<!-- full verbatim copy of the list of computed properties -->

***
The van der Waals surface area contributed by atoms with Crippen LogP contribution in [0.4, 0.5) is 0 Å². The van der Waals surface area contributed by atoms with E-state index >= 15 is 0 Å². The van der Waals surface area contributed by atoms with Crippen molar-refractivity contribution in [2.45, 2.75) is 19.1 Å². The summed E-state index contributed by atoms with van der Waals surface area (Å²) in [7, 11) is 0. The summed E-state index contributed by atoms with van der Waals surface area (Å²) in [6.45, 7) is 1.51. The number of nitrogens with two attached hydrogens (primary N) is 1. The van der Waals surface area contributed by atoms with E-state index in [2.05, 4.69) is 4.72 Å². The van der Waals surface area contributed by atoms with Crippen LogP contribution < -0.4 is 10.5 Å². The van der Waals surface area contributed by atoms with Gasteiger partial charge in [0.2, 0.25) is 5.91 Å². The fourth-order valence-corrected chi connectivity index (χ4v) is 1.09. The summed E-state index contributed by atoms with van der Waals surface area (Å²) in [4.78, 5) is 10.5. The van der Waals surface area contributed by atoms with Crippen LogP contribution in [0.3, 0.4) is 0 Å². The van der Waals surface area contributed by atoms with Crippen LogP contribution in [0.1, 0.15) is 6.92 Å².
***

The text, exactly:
The van der Waals surface area contributed by atoms with Crippen LogP contribution in [0.4, 0.5) is 0 Å². The van der Waals surface area contributed by atoms with E-state index >= 15 is 0 Å². The van der Waals surface area contributed by atoms with Crippen molar-refractivity contribution in [2.45, 2.75) is 19.1 Å². The summed E-state index contributed by atoms with van der Waals surface area (Å²) in [7, 11) is 0. The summed E-state index contributed by atoms with van der Waals surface area (Å²) in [6.45, 7) is 1.51. The number of nitrogens with two attached hydrogens (primary N) is 1. The van der Waals surface area contributed by atoms with E-state index in [2.05, 4.69) is 4.72 Å². The van der Waals surface area contributed by atoms with Crippen LogP contribution < -0.4 is 10.5 Å². The van der Waals surface area contributed by atoms with Gasteiger partial charge in [0.2, 0.25) is 5.91 Å². The fourth-order valence-corrected chi connectivity index (χ4v) is 1.09. The summed E-state index contributed by atoms with van der Waals surface area (Å²) in [4.78, 5) is 10.5. The van der Waals surface area contributed by atoms with Crippen LogP contribution in [0.3, 0.4) is 0 Å². The van der Waals surface area contributed by atoms with Crippen LogP contribution in [0.1, 0.15) is 6.92 Å².